None of us like to think of a time when we are no longer here but wouldn’t it be reassuring to know that as and when that time comes all of your hard earned cash is going to benefit your loved ones and not end up lining someone else’s pockets.
Whether it be the taxman, the local authority, a marriage breakdown, a new marriage or a bankruptcy claim, there are so many threats to your wealth which can mean that your loved ones might not end up with what you wanted them to.
Going through an estate planning exercise can help to minimise these threats and ensure, as much as possible, that your wealth is protected for future generations.
The first and most important point is to ensure that you have a valid will that properly reflects your wishes. Take advice with regard to an existing will to ensure that it is still valid and achieves what you want it to. Changes in legislation and your personal or family circumstances can soon render a will obsolete.
Quantify your estate, both now and taking into account possible changes in the future and take advice with regard to your potential IHT liability and how that can be reduced. Consider who your dependents are and who you would want to benefit, both immediately and in the longer term.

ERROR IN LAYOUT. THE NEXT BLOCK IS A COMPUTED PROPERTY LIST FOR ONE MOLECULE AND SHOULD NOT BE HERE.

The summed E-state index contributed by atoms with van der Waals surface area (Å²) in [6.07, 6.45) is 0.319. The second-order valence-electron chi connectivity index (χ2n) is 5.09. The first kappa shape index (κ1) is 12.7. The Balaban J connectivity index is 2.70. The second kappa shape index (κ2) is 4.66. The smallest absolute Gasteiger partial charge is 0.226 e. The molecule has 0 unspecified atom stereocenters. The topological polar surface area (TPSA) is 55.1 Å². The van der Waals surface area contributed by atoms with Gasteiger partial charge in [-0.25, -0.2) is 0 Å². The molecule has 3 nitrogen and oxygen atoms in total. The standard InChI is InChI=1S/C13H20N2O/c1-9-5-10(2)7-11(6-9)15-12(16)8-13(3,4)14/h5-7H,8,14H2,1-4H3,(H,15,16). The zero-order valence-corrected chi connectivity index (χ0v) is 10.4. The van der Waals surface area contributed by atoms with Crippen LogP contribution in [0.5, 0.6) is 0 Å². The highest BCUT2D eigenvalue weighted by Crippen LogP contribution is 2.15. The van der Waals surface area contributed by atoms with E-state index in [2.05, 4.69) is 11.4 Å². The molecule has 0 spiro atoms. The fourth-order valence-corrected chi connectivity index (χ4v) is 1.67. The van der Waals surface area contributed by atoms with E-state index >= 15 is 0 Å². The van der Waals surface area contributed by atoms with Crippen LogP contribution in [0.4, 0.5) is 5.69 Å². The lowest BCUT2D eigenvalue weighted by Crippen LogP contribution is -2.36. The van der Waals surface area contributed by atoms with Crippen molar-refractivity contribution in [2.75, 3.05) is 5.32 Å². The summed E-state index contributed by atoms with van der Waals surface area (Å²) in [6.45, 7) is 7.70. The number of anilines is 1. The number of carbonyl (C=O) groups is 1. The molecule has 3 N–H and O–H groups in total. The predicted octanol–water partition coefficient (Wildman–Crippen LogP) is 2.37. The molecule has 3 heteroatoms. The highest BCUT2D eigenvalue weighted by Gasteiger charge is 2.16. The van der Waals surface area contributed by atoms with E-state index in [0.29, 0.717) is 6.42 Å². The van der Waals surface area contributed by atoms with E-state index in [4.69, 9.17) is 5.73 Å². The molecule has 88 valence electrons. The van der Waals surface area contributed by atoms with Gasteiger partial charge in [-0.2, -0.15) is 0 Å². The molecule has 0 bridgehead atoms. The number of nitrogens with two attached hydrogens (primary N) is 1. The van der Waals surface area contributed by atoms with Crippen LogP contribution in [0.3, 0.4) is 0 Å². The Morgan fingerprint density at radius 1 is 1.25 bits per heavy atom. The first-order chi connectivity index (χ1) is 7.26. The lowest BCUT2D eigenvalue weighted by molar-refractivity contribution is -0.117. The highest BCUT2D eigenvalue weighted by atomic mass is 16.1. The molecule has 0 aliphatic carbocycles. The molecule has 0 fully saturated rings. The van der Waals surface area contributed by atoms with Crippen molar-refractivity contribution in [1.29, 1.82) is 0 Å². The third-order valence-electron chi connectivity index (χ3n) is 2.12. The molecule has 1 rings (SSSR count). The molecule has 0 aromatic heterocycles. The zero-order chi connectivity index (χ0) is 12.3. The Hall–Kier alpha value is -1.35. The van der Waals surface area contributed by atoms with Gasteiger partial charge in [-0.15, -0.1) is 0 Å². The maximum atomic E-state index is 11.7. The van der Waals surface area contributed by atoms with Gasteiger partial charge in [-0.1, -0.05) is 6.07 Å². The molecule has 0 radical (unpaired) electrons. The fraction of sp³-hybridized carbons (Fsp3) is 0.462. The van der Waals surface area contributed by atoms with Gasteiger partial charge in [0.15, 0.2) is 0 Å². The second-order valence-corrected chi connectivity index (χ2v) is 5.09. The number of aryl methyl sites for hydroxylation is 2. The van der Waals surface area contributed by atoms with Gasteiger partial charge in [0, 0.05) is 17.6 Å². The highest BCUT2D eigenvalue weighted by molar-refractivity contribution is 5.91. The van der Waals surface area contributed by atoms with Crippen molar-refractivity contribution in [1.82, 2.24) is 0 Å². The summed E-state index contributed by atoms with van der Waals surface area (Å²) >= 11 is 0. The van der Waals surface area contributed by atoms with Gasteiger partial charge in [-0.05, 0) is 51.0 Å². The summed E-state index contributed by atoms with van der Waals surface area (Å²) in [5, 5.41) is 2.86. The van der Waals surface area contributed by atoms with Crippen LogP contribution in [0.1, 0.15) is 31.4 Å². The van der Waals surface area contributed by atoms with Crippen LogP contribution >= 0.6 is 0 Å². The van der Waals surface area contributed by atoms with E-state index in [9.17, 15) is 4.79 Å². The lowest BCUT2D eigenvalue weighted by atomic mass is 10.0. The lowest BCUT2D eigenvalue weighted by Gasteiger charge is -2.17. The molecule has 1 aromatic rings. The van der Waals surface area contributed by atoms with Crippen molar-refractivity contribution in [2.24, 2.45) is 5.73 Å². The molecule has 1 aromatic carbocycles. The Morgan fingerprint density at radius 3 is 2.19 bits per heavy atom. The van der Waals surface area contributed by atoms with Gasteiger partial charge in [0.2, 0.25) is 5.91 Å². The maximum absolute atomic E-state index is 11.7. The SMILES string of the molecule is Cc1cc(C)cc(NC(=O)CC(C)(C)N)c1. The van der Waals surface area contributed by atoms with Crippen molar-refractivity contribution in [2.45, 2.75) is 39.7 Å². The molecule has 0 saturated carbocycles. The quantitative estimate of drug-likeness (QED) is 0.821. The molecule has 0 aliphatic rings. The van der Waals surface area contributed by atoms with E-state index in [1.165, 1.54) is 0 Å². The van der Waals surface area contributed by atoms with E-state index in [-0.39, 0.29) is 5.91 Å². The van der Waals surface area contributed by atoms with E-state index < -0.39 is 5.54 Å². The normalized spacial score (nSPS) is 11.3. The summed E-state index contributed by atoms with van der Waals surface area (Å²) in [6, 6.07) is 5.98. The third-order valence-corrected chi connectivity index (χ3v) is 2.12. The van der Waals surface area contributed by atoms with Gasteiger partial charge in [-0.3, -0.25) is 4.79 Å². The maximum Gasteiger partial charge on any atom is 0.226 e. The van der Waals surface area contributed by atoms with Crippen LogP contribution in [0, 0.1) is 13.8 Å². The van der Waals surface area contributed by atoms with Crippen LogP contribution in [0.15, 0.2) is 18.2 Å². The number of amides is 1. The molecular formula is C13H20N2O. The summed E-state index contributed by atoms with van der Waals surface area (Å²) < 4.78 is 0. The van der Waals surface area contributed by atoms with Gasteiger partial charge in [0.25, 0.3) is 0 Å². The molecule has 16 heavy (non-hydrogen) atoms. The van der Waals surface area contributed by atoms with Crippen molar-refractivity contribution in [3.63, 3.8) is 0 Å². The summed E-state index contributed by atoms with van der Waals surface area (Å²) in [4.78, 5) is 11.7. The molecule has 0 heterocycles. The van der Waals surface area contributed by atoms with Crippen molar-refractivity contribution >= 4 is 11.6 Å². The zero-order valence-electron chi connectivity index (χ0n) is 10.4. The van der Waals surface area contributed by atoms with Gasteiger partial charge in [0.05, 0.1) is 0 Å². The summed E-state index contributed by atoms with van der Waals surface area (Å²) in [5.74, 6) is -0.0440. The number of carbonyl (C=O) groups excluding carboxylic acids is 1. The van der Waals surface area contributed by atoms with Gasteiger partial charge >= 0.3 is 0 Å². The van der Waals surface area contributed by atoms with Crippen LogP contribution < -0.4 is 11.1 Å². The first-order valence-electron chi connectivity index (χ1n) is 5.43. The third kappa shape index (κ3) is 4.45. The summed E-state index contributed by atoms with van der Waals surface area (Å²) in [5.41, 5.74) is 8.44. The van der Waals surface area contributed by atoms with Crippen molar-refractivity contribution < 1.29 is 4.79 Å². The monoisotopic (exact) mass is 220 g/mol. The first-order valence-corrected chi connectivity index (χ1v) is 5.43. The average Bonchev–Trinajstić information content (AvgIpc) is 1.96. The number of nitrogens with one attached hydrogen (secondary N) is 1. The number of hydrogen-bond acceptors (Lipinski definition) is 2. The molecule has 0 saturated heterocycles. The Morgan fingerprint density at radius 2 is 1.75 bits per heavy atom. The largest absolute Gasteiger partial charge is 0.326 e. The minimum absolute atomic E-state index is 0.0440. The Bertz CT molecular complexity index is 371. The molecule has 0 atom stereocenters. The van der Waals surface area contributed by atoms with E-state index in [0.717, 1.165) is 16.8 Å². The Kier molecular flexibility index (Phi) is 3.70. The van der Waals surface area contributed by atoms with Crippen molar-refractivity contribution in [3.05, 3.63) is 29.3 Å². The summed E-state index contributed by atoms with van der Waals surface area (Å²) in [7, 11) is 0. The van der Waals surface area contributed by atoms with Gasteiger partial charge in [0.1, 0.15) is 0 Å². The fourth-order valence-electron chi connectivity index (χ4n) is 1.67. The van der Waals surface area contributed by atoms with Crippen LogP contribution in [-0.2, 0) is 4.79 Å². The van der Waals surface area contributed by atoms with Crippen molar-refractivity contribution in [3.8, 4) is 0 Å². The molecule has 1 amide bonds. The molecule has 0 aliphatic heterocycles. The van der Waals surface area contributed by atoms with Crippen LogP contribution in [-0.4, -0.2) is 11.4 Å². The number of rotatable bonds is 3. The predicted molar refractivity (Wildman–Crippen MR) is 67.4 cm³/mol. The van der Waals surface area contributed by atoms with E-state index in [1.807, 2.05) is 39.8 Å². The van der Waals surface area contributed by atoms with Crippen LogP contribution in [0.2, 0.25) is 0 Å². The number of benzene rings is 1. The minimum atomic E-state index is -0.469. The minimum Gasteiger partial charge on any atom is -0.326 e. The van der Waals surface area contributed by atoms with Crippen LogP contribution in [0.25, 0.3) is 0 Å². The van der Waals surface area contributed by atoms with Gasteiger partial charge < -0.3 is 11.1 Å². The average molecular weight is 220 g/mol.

Consider what steps you have put in place to ensure that any dependents are catered for and if you have taken out life assurance ensure that it is written in trust. Also consider a spousal bypass trust for pension death benefits and ensure that you have made nominations so that these remain outside of your estate.
If you make gifts absolutely, either in your will or during lifetime the recipient is free to do what they wish with that money and it will form part of their own estate which means that if they die it will be subject to IHT, if they divorce it could go to their ex-partner, if they remarry it could go to their new spouse or his or her family, if they go in to care the local authority could claim it and if they become bankrupt it could go to their creditors.
Gifts into trusts can help to protect assets from many of these threats, they can also ensure that you direct who any remaining funds go to on the death of the immediate beneficiary, for example if you want to benefit your spouse for their lifetime but then your children after your spouse has died.
If you need advice to start getting your financial plans in order please do not hesitate to get in touch.